The word eczema describes any of several conditions that cause the skin to become inflamed or irritated. While there are several types, they nearly all cause an itchy rash. Eczema can occur anywhere, but it most commonly affects the face, wrists, hands, feet or back of the knees.
Some people have “flare ups” during which the eczema becomes worse than usual. In many cases, the “flare ups” are caused by predictable irritants.
Some people, for example, have a “flare up” if they are exposed to animal dander or come into contact with rough or coarse materials. Temperature extremes, like intense cold, can also cause “flare ups.” That includes conditions generally associated with winter.
Changes in the weather can also cause “flare ups.” No matter what the weather does, there are ways to prevent a “flare up” or at least lessen its severity.
One of the best ways to keep eczema under control is to use moisturizer. Cold, dry air makes dry skin even drier and can thus cause a “flare-up.” A moisturizer will keep skin from getting too dry, and it will also prevent it from itching.
The best moisturizers will be plain and unscented, and they won’t contain chemicals or additives, for they can irritate skin. Thick ointments and creams are usually the most effective in treating eczema.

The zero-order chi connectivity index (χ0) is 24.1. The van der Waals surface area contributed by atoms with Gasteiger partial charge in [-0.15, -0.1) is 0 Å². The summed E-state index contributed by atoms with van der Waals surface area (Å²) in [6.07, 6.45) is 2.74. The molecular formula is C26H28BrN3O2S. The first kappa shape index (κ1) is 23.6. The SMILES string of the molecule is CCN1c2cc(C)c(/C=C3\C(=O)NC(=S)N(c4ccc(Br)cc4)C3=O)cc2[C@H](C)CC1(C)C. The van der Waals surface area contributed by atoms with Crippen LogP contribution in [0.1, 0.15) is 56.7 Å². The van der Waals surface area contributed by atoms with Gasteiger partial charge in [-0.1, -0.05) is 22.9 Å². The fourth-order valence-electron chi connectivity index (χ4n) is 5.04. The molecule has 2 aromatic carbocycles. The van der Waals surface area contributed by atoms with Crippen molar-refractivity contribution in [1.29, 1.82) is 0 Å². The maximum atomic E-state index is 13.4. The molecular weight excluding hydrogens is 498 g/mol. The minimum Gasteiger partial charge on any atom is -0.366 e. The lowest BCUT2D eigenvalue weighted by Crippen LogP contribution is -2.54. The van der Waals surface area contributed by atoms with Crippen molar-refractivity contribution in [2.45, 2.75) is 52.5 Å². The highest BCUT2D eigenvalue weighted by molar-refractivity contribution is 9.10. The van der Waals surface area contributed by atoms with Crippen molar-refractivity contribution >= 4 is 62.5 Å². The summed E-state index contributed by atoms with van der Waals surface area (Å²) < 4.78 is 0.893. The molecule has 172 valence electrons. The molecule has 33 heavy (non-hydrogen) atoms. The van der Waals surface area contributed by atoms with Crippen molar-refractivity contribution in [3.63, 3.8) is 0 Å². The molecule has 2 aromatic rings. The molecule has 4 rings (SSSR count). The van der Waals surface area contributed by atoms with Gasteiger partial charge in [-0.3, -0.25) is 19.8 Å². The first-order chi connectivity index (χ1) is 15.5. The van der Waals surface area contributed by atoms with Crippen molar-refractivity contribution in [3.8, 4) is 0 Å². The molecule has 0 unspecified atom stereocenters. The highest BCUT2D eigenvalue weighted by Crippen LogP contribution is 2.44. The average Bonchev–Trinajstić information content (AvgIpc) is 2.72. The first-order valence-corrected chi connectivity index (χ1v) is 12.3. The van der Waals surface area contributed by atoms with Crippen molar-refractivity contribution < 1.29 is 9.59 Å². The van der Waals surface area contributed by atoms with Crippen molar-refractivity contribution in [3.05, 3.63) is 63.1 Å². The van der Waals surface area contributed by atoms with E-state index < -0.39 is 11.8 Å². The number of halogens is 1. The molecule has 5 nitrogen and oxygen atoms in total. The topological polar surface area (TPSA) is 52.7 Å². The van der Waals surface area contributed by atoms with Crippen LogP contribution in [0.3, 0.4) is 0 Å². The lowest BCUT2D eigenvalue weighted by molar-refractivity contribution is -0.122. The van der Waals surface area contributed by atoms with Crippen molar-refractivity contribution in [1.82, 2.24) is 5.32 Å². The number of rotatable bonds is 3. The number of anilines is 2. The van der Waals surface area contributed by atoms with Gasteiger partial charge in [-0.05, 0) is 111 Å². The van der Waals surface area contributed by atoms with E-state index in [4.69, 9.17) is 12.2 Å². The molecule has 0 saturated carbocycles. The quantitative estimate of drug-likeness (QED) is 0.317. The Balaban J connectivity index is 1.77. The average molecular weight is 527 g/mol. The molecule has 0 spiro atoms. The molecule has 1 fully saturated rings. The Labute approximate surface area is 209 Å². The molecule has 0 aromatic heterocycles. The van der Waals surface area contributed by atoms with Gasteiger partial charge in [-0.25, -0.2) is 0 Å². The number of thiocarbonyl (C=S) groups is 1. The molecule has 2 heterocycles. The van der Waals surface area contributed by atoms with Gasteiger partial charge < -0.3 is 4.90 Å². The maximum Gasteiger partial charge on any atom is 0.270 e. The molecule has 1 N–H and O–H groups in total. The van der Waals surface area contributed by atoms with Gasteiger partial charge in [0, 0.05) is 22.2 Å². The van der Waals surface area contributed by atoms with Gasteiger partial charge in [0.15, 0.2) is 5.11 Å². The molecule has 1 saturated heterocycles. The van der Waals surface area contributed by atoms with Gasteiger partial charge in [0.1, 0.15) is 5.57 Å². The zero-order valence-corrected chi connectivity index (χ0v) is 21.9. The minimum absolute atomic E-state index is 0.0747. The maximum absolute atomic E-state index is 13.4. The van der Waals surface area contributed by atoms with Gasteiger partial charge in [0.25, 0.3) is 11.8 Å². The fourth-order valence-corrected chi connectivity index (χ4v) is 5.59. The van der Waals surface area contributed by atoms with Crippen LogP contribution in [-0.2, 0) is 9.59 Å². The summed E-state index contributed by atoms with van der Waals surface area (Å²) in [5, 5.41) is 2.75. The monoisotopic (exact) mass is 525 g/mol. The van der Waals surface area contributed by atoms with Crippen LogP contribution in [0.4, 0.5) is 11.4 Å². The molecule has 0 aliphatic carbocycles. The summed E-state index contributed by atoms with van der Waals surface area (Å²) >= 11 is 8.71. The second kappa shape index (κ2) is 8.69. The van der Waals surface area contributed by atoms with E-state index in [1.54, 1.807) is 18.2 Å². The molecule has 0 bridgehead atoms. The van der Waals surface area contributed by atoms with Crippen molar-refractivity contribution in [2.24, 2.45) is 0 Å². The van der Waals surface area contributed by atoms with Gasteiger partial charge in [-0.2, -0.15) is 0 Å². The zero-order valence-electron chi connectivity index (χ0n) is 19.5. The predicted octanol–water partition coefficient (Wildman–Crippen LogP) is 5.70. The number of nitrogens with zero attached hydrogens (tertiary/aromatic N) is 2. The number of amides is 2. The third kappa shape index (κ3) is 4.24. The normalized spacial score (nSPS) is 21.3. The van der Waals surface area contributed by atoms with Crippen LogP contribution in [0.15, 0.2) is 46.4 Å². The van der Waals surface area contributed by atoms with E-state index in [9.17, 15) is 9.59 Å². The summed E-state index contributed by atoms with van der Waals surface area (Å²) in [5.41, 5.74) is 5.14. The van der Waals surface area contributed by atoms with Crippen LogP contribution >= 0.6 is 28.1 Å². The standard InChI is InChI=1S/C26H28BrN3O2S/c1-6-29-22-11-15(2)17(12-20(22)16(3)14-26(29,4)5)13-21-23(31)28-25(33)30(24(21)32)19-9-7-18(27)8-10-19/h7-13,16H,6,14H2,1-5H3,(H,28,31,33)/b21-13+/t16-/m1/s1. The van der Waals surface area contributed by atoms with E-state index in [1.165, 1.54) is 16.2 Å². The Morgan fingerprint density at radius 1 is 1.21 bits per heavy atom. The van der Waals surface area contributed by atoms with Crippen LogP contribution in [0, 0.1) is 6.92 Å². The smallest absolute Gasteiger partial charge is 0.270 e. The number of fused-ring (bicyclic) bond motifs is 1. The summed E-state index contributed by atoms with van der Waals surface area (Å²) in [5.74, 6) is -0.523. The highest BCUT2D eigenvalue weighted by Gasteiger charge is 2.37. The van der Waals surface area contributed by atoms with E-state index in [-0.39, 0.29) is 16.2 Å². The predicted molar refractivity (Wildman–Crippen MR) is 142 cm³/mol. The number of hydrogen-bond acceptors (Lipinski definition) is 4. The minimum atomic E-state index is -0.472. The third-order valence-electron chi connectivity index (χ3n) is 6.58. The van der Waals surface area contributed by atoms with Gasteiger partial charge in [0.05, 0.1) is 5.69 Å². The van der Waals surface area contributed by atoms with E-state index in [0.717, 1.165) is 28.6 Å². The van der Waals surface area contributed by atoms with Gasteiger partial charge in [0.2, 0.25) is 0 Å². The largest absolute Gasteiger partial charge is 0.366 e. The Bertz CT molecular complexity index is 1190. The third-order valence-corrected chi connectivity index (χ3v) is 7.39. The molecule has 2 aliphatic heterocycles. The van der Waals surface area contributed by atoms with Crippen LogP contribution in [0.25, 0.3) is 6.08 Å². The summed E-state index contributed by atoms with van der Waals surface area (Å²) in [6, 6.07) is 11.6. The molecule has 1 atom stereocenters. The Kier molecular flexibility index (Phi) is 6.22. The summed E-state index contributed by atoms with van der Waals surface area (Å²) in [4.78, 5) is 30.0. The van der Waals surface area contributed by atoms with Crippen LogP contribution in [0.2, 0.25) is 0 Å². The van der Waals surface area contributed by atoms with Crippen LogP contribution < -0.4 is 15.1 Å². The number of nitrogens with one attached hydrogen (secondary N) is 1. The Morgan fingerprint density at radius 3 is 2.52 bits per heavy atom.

Use a humidifier
Indoor air can get quite dry, which can make eczema worse. Similarly, changes in humidity or temperature can also trigger eczema. A humidifier will moisten dry indoor air. Humidity levels of 45 to 55 percent are usually optimal.
Don’t get overheated
Heat and especially sweat can also trigger eczema in some people. People with such triggers should stay in air-conditioned rooms as much as possible. Patients who go to the gym should take a brief shower after their workout and then slather on a moisturizer.
Drink lots of water
Staying hydrated will keep eczema symptoms at bay. An eczema patient’s skin lacks the compounds needed to retain water effectively, which means it dries out more quickly. Drinking water therefore helps the skin retain moisture.
Choose clothing carefully
Rough, coarse materials like wool can irritate the skin. Warm as wool is, an eczema patient should not wear it – at least not directly on their skin.
If the patient has to go outside, they should dress in layers and put on a scarf and gloves to protect the face and hands, which are sensitive. Since wool gloves can irritate the skin, it is best to choose leather or cotton gloves.
Schedule Your Appointment
If you are dealing with eczema, contact Dermatology Associates today to schedule an appointment. We are located in Norwood, MA, and we welcome the opportunity to speak with you.